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WVD vs. RDS vs. VDI: Which should you choose?

Application and desktop virtualization delivered by Windows Server continues to do the job, but is it time to give Microsoft's new cloud-based desktop service a look?

The COVID-19 pandemic pushed more than a few administrators out of their comfort zones when the need to set up remote workers pushed every other project to the background.

The effort to stand up the fully remote infrastructure seemingly overnight required some in IT to make quick decisions to determine which technology would work best for their organization. Microsoft has produced several entries in the virtualized application and virtual desktop market. Today, the company has three distinct offerings -- virtual desktop infrastructure (VDI), Remote Desktop Services (RDS) and Windows Virtual Desktop (WVD) -- to give end users access to applications and data they need to keep working.

While they perform some of the same functions, they are not the same internally, as each can have a different back end, licensing model and audience. It's ultimately up to the admin to do a WVD vs. RDS vs. VDI comparison to determine which approach is best at a time when more applications -- and desktops -- have sprouted in the cloud.

Remote Desktop Services

RDS is one of the most mature remote-access offerings from Microsoft. RDS -- formerly known as Terminal Services -- is a proprietary protocol in Windows systems used to provide a session-based virtual desktop or develop a virtual desktop infrastructure. Once installed, RDS is easy to set up and get working. Each user who logs in gets a virtualized desktop provided by the server with applications that were configured and installed on the server for presentation to end users.

One of the great benefits to an RDS setup is the relative ease of the deployment. Outside of getting the appropriate licensing, RDS setups can be done in an afternoon and with little external impact to other systems or applications. But there are a few caveats. RDS is based on the Windows Server OS, not a Windows desktop. So, the end user might be getting a slightly more restrictive experience than a traditional VDI or the cloud-based WVD, but it is functional and that is a key here.

Microsoft did not design RDS as a desktop replacement but as another delivery method for applications that could be installed on a Windows OS platform. While the server-based experience, rather than the desktop experience, chipped away at the popularity of RDS, it was really the movement of end-user applications from thick clients to web-based clients that really accelerated the downward trend of RDS in the data center.

Virtual desktop infrastructure

As a technology that delivers more traditional desktops, VDI has always been on the cusp of widespread popularity. Unlike server-based virtualization efforts, the VDI cost model is difficult to determine due to the low cost of desktop equipment. The benefits of portability and security, while positive, were often outweighed by the cost of the hypervisor and accompanying storage, as well as the overall virtual infrastructure. VDI also has a licensing model, which was challenging to work with, even for the most seasoned IT professionals.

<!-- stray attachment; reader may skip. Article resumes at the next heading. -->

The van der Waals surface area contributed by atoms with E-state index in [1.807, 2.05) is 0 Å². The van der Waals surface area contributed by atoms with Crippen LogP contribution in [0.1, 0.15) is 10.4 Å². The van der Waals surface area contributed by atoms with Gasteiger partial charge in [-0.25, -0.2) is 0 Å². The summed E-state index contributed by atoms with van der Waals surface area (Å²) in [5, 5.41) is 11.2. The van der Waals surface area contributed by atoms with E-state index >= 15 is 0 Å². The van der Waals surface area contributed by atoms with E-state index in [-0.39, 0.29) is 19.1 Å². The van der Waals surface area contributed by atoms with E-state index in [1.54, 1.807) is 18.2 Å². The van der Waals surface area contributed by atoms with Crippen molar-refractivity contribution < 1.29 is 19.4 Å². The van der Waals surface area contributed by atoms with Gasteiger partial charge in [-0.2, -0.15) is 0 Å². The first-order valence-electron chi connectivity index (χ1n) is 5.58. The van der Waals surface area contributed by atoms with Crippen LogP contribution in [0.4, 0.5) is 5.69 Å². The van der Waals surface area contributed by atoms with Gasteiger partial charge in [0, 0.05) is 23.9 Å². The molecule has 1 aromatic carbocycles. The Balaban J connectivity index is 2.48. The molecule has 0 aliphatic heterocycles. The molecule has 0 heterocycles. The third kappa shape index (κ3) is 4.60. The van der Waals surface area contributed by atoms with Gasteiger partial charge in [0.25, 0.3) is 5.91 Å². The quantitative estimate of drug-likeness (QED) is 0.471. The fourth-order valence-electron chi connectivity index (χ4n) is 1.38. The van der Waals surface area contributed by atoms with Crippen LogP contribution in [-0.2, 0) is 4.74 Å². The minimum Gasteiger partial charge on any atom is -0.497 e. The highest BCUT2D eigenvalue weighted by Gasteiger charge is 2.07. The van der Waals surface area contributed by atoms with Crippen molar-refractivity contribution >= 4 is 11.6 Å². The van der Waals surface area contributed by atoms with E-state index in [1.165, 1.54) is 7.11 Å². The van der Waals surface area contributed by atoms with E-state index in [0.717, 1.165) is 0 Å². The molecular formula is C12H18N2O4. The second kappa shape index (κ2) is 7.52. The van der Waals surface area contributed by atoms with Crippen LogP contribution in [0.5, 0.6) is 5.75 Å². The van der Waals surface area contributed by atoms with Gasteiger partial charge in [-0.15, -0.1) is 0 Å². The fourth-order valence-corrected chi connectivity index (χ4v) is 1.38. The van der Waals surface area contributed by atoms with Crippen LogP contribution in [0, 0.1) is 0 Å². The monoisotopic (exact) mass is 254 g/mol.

Windows Virtual Desktop

Microsoft listened to these VDI concerns and came up with WVD -- released to general availability in September 2019 -- which can be thought of as a hybrid between RDS and VDI. WVD, marketed as a desktop-as-a-service offering, is based on the Windows desktop OS, rather than the Windows Server OS. By basing WVD on a multiuser desktop OS, administrators can eliminate the cost of both the Windows Server license and the client access licenses required to run that desktop.

WVD licensing is more streamlined; Microsoft basically included WVD with most business-level subscriptions of Windows 10 Enterprise or Microsoft 365. This is a game changer for many companies that want to do VDI without the complexity or cost associated with that technology.

Because WVD runs in the cloud, you will have to pay for the cloud-based resources used to support running the virtual machines, but that should be a fraction of what you would normally expect this service to cost. WVD's unique user profiles are stored in containers, so, while that would be an additional cost, it is most likely a minor one based on traditional sizes. While a Window's 10 multiuser desktop does not have the extensive framework of RDS, WVD can be done at a scale and cost that RDS or VDI would have trouble matching.

WVD vs. RDS vs. VDI: Which one ranks highest?

There is a catch with WVD. Unlike RDS or VDI, the WVD management aspect is simply not yet adequate. Right now, you are limited to using PowerShell. This should change as the service matures and Microsoft develops GUI management tools for administrators who are not comfortable with working with PowerShell. It's also important to note that WVD is cloud only, unlike RDS or VDI. This can be an issue, depending on your business or security needs.

While RDS and VDI deliver a somewhat similar end product, they employ two different methods. WVD borrows some of the best aspects from each for a product that can be widely deployed by businesses without the deployment difficulties or expenses normally associated with VDI or RDS. Some might say a multiuser Windows 10 desktop delivery service isn't enterprise-ready because it's based on Windows 10 and not Windows Server. For organizations looking for a positive end-user experience at a reasonable cost with minimal complexity, WVD might just fit that bill now.

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